In an effort to keep Catholics from having a cow, Fox and the producers of The Simpsons have decided to postpone a religion-skewering episode until after the new pope is installed.
The typically irreverent episode, titled "The Father, Son and Holy Guest," features the voice of Liam Neeson as a priest, who inspires Bart after he gets expelled from Springfield Elementary and lands in a Catholic school. Hijinks ensue.
Fox decided to move the episode back to May 15 after the Apr. 2 death of Pope John Paul II. The network had figured the date would give plenty of time for a new pope to be elected. Indeed, Pope Benedict XVI was chosen on Tuesday and will be inaugurated this Sunday.
Fox declined to comment on the episode rescheduling, which was originally reported in Daily Variety.
The Simpsons' papal shuffle is the latest TV land tweak in recent weeks. ABC and producers of Desperate Housewives reportedly edited out a reference to Catholics earlier this month, per a New York Daily News report.
During a funeral for Gabrielle's (Eva Longoria) mother-in-law, Bree (Marcia Cross) remarks, "You have to hand it to the Catholics, they do grief better than anyone." With Pope John Paul II on his deathbed, producers decided to replace "Catholics" and overdub Cross saying "Gabby and Carlos."
"We got a phone call from ABC Friday [Apr. 1] evening asking about the line," executive producer Michael Edelstein told the Daily News. "In light of world events, we felt we should be more sensitive. We were happy to go in and make a last-second fix.
"These were extraordinary circumstances," Edelstein said. "This is about respect for an individual, in respect for a religion."
While Desperate Housewives is a relatively new kid on the block when it comes to generating controversy, The Simpsons has been ruffling religious feathers for years, regularly poking fun at Christians (see Ned Flanders and Reverend Lovejoy), Jews (Krusty), Hindus (Apu) and Buddhists (Lisa converts in one episode and is counseled by Richard Gere). Back in 1992, President Bush I famously told the National Religious Broadcasters, "We need a nation closer to the Waltons than the Simpsons."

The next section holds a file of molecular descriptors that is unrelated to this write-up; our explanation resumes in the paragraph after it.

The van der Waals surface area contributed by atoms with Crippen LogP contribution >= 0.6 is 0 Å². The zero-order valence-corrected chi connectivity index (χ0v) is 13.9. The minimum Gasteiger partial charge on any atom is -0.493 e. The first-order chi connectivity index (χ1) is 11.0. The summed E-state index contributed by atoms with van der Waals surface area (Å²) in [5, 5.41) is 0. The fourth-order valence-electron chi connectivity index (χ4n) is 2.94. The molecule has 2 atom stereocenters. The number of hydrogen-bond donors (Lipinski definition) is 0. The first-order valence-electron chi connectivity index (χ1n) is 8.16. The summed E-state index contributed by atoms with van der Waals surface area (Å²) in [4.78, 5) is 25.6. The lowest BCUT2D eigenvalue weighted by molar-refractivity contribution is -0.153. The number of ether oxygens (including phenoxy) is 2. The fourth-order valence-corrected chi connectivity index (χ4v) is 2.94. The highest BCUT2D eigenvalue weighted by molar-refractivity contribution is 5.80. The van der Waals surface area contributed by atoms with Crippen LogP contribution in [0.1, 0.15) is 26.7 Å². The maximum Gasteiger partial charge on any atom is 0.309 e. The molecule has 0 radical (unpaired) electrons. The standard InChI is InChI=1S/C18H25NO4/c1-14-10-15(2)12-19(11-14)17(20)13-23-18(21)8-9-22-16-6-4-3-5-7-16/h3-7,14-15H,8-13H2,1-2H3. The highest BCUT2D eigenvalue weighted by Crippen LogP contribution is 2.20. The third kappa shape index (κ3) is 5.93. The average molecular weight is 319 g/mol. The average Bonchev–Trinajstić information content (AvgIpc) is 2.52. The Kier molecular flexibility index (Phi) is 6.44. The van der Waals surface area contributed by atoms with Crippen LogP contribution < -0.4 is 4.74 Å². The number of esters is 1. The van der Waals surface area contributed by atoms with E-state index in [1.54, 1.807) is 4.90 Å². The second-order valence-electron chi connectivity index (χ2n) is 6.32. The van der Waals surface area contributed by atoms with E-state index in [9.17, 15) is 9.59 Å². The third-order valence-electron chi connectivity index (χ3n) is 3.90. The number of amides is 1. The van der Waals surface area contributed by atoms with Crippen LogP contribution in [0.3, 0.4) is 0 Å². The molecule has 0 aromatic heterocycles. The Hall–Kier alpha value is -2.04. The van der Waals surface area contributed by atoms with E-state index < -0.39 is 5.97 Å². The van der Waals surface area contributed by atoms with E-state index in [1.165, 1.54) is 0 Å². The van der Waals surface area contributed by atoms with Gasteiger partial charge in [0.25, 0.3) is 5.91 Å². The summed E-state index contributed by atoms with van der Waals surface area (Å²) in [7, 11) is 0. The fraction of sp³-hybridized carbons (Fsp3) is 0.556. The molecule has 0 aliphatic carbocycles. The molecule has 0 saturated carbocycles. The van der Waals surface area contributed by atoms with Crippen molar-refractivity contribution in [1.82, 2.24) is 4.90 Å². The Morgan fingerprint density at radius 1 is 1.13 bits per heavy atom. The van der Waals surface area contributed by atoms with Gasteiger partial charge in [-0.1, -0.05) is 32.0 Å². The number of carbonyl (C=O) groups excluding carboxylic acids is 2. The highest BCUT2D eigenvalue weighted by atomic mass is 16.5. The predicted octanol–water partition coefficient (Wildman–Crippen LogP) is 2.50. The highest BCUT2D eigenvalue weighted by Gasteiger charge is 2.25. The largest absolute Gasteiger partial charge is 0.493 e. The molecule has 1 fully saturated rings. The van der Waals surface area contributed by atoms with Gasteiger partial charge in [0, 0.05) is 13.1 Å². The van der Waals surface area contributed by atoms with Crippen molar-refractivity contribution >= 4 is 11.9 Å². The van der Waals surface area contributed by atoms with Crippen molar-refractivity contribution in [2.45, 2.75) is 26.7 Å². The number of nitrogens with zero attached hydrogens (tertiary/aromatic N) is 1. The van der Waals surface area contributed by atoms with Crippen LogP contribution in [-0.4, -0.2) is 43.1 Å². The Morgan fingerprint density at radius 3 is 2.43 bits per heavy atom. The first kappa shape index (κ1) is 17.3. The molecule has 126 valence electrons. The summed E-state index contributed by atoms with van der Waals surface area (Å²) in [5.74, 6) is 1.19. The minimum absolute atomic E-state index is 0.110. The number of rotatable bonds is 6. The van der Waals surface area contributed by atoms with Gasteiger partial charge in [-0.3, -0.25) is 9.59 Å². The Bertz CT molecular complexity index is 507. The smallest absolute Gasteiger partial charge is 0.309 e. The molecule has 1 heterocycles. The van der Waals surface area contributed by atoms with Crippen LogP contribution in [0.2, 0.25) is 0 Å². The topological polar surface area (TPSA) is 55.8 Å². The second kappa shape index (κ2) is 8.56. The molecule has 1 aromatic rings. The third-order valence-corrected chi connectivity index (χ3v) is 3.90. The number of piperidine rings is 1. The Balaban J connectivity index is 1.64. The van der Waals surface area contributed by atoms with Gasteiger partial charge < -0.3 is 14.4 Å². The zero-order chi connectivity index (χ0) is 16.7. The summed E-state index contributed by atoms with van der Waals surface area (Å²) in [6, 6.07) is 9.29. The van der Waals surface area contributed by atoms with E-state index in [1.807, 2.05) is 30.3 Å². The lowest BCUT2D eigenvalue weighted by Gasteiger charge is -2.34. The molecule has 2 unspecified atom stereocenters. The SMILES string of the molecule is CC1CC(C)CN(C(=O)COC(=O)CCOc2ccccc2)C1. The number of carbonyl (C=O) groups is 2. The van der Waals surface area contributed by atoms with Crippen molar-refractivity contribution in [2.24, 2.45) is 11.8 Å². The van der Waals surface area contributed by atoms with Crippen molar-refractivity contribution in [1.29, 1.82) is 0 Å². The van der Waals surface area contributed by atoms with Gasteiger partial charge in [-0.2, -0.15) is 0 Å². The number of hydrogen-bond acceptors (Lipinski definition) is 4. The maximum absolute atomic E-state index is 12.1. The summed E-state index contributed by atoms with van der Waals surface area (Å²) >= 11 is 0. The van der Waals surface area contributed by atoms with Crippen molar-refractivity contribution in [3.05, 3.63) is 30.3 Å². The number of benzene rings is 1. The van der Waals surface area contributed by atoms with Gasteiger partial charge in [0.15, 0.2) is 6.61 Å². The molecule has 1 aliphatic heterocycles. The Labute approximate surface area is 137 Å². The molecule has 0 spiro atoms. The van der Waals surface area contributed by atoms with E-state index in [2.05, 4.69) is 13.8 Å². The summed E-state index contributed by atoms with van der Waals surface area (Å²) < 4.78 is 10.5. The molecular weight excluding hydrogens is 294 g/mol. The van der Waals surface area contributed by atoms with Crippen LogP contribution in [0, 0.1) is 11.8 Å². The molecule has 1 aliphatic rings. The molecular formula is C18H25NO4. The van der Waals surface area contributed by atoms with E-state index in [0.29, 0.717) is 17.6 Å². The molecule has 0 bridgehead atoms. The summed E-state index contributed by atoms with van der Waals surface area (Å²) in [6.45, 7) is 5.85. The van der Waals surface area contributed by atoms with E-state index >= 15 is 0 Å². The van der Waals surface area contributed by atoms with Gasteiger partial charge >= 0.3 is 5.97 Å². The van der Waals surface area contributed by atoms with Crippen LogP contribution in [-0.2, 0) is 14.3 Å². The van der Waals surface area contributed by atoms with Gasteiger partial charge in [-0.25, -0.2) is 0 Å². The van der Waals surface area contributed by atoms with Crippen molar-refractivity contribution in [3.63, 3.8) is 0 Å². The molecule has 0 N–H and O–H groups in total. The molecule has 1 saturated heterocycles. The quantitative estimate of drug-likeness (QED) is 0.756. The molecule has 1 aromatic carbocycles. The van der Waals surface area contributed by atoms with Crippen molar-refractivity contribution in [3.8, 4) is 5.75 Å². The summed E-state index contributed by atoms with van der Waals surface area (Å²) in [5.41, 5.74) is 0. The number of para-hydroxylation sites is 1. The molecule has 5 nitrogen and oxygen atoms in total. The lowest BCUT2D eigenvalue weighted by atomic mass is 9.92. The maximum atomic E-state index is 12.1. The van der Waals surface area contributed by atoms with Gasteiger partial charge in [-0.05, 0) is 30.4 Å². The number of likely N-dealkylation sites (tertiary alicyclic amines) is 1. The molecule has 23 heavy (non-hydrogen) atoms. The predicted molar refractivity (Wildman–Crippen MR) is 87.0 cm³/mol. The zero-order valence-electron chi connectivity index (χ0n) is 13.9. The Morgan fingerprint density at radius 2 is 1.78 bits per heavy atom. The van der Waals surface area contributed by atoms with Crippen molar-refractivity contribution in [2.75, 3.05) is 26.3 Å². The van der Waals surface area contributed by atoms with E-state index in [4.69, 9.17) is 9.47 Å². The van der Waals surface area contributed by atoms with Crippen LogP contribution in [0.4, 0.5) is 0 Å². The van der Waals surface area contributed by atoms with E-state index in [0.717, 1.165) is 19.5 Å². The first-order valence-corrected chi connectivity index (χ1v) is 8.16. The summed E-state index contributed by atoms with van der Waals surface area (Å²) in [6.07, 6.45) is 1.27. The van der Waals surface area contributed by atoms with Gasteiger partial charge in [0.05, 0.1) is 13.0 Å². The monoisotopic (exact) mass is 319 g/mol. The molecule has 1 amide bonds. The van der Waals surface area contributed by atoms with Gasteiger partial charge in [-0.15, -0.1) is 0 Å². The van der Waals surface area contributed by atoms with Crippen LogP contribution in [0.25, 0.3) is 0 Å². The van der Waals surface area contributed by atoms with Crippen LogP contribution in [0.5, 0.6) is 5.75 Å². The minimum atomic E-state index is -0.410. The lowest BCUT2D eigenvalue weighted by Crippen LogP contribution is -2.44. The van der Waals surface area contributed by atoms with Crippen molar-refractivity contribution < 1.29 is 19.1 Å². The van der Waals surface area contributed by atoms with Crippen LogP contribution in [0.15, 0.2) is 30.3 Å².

In a 1999 episode following the Super Bowl, the Simpson kids were watching television when a commercial came own spoofing a ZZ Top video. A guy pulls up to a gas station, honks his horn and serviced by a trio of three babes, one of which is wearing a Crucifix against her ample bosom. A voice-over says, "The Catholic Church. We've made a few...changes."
Following complaints from Catholics, Fox changed the line in subsequent airings to "The Church..."
In a recent interview with the San Antonio-based Christian Website www.saworship.com, Simpsons animator and designer Lance Wilder, a devout Christian, said, "The Simpsons is not anti-Christian, nor is it Christian."
"It's an animated television comedy that is supposed to entertain you for 30 minutes. It has always been a comedic look into family, school, politics, religion, friendship and the life at large. Our show has been on so long that we continue to cover many topics and changes in the world over the last 15 years."
Simpsons creator Matt Groening, who grew up as a Methodist, defended his hit in a 1999 Mother Jones interview.
"Not only do the Simpsons go to church every Sunday and pray, they actually speak to God from time to time," he said.
"We show him, and God has five fingers. Unlike the Simpsons, who only have four."